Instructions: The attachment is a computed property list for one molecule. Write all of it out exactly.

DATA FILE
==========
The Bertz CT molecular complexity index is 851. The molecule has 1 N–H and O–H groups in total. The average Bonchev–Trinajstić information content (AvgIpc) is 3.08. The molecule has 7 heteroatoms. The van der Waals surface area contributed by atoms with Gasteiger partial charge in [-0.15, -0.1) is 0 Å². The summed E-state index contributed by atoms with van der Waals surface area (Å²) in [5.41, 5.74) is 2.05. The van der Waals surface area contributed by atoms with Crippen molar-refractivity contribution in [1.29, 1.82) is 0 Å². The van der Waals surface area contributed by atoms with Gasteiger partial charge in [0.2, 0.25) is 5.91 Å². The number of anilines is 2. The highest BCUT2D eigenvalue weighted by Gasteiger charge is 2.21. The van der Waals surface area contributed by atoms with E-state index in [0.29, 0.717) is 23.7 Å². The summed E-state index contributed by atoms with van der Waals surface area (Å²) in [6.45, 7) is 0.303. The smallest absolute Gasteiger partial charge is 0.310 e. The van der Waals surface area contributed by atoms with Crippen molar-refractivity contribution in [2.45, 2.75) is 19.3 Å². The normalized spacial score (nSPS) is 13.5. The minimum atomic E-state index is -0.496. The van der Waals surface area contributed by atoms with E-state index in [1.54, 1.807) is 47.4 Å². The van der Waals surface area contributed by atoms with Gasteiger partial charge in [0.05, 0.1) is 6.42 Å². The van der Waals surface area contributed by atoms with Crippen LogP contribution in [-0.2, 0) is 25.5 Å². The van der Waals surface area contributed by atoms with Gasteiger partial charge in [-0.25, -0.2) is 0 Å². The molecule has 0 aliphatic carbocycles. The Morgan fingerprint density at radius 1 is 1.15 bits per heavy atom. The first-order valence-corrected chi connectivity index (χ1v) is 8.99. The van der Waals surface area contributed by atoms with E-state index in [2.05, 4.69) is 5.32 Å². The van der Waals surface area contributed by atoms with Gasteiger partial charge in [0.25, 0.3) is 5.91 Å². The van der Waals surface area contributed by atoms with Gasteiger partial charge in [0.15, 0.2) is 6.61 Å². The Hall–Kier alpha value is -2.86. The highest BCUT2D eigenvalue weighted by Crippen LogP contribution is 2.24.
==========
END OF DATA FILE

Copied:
The Bertz CT molecular complexity index is 851. The molecule has 1 N–H and O–H groups in total. The average Bonchev–Trinajstić information content (AvgIpc) is 3.08. The molecule has 7 heteroatoms. The van der Waals surface area contributed by atoms with Gasteiger partial charge in [-0.15, -0.1) is 0 Å². The summed E-state index contributed by atoms with van der Waals surface area (Å²) in [5.41, 5.74) is 2.05. The van der Waals surface area contributed by atoms with Crippen molar-refractivity contribution in [1.29, 1.82) is 0 Å². The van der Waals surface area contributed by atoms with Gasteiger partial charge in [0.2, 0.25) is 5.91 Å². The number of anilines is 2. The highest BCUT2D eigenvalue weighted by Gasteiger charge is 2.21. The van der Waals surface area contributed by atoms with E-state index in [0.29, 0.717) is 23.7 Å². The summed E-state index contributed by atoms with van der Waals surface area (Å²) in [6.45, 7) is 0.303. The smallest absolute Gasteiger partial charge is 0.310 e. The van der Waals surface area contributed by atoms with Crippen molar-refractivity contribution in [2.45, 2.75) is 19.3 Å². The normalized spacial score (nSPS) is 13.5. The minimum atomic E-state index is -0.496. The van der Waals surface area contributed by atoms with E-state index in [1.54, 1.807) is 47.4 Å². The van der Waals surface area contributed by atoms with Gasteiger partial charge in [0.05, 0.1) is 6.42 Å². The van der Waals surface area contributed by atoms with Crippen LogP contribution in [-0.2, 0) is 25.5 Å². The van der Waals surface area contributed by atoms with Gasteiger partial charge in [-0.25, -0.2) is 0 Å². The molecule has 0 aliphatic carbocycles. The Morgan fingerprint density at radius 1 is 1.15 bits per heavy atom. The first-order valence-corrected chi connectivity index (χ1v) is 8.99. The van der Waals surface area contributed by atoms with E-state index in [2.05, 4.69) is 5.32 Å². The van der Waals surface area contributed by atoms with Gasteiger partial charge in [0.25, 0.3) is 5.91 Å². The van der Waals surface area contributed by atoms with Gasteiger partial charge in [0.15, 0.2) is 6.61 Å². The Hall–Kier alpha value is -2.86. The highest BCUT2D eigenvalue weighted by Crippen LogP contribution is 2.24.